Stories of horrendous suffering and human courage are emerging from Guatemala, a month after the Fuego volcano eruption.
Survivors are suffering from burns, respiratory issues and chronic illnesses. Many are unable to travel long distances to reach medical professionals – highlighting the serious problems in health care access in some rural areas that the tragedy has revealed.
When patients can make it to the nearest hospital, they are often discharged before their treatment is complete due to overcrowding. Sheila Cardwell, a Project HOPE medical volunteer has been treating many families in the affected communities. Here is her eyewitness testimony about the conditions in the area around the volcano and the vital care she has been providing.
“Each visit to a patient is heartbreaking because for many, we are their only hope.
In Alotenango one afternoon, we heard that a woman in the village was in need of wound care. Not knowing the extent of the injury, I grabbed my wound bag and with the rest of the volunteer team, went to visit the woman. We parked outside the local outdoor laundry facility where women were washing their clothes and walked down up a steep, narrow alley lined with tin-sided houses. Opening the rusty and broken metal slab that was their door, we were greeted by seven children and emaciated dogs, cats, chickens, and ducks.
Most of the children were shoeless and their feet were blackened. It appeared that their feet had been previously burned and crusted over. We walked into their home, a small, dark room with a dirt floor. In one corner, there was a wood burning stove filling the room with smoke, a commonplace in this village.
The woman we were there to see was lying on a bed with a scarf over her burned back and buttock. Her third degree burns were extensive, going from her lower back to upper thigh and covering the entire width of her back. The wound prevented her from being able to sit or lie down. When we entered the room, she looked up and smiled, relieved to see us.
We learned that she had made it to the hospital two weeks before and was treated for a week, but was discharged because there were not enough beds available. Instead, she was forced to travel back home and wait in pain. Her husband was unable to help her because he had burns on his feet, which kept him from being able to walk. Together, the two of them fought through the daily pain to care for their seven grandchildren, one-and-a-half to 12 years old, whose mother recently died from cancer.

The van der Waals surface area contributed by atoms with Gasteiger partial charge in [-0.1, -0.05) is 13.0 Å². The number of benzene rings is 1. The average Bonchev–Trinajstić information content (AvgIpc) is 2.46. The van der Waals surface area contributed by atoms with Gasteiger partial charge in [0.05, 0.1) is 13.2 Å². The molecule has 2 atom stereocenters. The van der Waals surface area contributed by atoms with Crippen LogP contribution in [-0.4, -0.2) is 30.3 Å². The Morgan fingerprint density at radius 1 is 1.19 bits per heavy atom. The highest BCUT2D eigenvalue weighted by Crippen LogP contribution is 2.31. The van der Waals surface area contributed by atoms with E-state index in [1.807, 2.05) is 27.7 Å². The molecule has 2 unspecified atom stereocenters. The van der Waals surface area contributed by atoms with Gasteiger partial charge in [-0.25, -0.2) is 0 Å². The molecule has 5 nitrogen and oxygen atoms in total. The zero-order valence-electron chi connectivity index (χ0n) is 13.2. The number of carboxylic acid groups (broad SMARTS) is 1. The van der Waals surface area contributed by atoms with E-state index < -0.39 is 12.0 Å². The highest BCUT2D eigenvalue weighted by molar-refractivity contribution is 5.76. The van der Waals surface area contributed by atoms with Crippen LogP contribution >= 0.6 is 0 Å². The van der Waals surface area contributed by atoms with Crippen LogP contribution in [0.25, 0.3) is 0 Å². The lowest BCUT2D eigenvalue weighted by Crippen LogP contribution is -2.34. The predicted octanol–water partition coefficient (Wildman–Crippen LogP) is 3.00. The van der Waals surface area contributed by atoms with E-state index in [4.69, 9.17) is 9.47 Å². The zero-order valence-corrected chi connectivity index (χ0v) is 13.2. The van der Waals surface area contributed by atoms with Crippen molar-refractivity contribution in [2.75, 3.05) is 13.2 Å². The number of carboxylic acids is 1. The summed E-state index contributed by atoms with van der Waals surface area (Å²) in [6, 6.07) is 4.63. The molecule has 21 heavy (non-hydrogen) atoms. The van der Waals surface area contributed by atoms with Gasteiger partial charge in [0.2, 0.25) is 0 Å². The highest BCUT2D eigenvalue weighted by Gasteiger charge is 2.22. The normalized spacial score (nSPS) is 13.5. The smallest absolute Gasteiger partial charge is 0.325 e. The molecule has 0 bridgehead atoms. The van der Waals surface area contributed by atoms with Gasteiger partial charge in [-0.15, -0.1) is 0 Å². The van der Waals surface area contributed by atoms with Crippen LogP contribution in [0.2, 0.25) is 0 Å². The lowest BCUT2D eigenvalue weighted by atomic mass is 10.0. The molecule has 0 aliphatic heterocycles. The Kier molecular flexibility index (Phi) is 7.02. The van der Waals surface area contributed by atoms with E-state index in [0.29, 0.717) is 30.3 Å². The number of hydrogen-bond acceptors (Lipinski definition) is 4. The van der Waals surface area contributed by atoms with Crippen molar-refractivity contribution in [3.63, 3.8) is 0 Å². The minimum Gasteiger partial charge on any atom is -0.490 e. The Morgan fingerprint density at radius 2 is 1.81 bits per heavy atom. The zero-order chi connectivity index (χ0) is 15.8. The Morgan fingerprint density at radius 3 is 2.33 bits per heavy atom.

Because of the dirt floors, flies, crowded room, and poor nutrition, the woman’s burns had the potential to become seriously infected and could have led to sepsis or even death, so we visited the house every day for four days, treating the wounds and changing the bandages. We taught her husband how to care for the wounds, left supplies for them, and made arrangements for her to travel by ambulance to a hospital for follow up care.
We also took a look around the house and noticed that while the family was doing the best they could given the circumstances, they had little food and no help. Our team reached out to representatives of the local parish and together, we were able to get food, water, household and hygiene supplies, as well as diapers for the baby.
After the last visit, the children followed us down the road for one more hug. It was hard to leave this family, but we knew they had the supplies they needed to recover. There are so many here that need our help, so once we knew the family was taken care of, our team returned to the clinic we are operating from to continue medical care for others.”
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